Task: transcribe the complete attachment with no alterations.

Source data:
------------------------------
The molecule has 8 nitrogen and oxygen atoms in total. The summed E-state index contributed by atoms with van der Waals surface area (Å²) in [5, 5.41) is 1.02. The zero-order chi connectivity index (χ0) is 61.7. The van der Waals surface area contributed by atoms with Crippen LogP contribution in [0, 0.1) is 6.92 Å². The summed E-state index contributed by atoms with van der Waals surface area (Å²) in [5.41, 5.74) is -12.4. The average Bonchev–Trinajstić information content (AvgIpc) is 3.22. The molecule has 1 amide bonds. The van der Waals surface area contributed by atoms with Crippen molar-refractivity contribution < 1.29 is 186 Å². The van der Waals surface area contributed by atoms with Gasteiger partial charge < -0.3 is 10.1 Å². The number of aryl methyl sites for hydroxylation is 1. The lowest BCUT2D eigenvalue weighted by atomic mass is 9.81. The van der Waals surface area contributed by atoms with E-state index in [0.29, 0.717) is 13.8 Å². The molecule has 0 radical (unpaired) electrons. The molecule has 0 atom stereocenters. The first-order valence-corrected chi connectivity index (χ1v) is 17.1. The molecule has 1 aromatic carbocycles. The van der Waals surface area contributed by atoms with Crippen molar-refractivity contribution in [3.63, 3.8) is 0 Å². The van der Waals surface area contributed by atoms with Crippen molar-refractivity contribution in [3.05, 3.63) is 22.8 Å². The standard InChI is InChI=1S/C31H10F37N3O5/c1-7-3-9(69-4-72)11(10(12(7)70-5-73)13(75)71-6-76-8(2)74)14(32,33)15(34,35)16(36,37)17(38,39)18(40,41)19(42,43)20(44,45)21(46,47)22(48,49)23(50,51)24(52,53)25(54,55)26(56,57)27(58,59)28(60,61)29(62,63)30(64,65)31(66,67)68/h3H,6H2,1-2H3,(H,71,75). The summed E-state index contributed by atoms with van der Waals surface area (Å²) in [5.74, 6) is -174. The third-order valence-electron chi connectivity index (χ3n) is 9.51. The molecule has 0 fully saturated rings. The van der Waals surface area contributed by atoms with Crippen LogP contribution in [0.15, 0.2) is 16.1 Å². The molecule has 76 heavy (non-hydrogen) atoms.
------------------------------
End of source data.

The molecule has 8 nitrogen and oxygen atoms in total. The summed E-state index contributed by atoms with van der Waals surface area (Å²) in [5, 5.41) is 1.02. The zero-order chi connectivity index (χ0) is 61.7. The van der Waals surface area contributed by atoms with Crippen LogP contribution in [0, 0.1) is 6.92 Å². The summed E-state index contributed by atoms with van der Waals surface area (Å²) in [5.41, 5.74) is -12.4. The average Bonchev–Trinajstić information content (AvgIpc) is 3.22. The molecule has 1 amide bonds. The van der Waals surface area contributed by atoms with Crippen molar-refractivity contribution < 1.29 is 186 Å². The van der Waals surface area contributed by atoms with Gasteiger partial charge < -0.3 is 10.1 Å². The number of aryl methyl sites for hydroxylation is 1. The lowest BCUT2D eigenvalue weighted by atomic mass is 9.81. The van der Waals surface area contributed by atoms with E-state index in [0.29, 0.717) is 13.8 Å². The molecule has 0 radical (unpaired) electrons. The molecule has 0 atom stereocenters. The first-order valence-corrected chi connectivity index (χ1v) is 17.1. The molecule has 1 aromatic carbocycles. The van der Waals surface area contributed by atoms with Crippen molar-refractivity contribution in [3.63, 3.8) is 0 Å². The van der Waals surface area contributed by atoms with Crippen molar-refractivity contribution in [3.05, 3.63) is 22.8 Å². The standard InChI is InChI=1S/C31H10F37N3O5/c1-7-3-9(69-4-72)11(10(12(7)70-5-73)13(75)71-6-76-8(2)74)14(32,33)15(34,35)16(36,37)17(38,39)18(40,41)19(42,43)20(44,45)21(46,47)22(48,49)23(50,51)24(52,53)25(54,55)26(56,57)27(58,59)28(60,61)29(62,63)30(64,65)31(66,67)68/h3H,6H2,1-2H3,(H,71,75). The summed E-state index contributed by atoms with van der Waals surface area (Å²) in [5.74, 6) is -174. The third-order valence-electron chi connectivity index (χ3n) is 9.51. The molecule has 0 fully saturated rings. The van der Waals surface area contributed by atoms with Crippen LogP contribution in [0.15, 0.2) is 16.1 Å². The molecule has 76 heavy (non-hydrogen) atoms.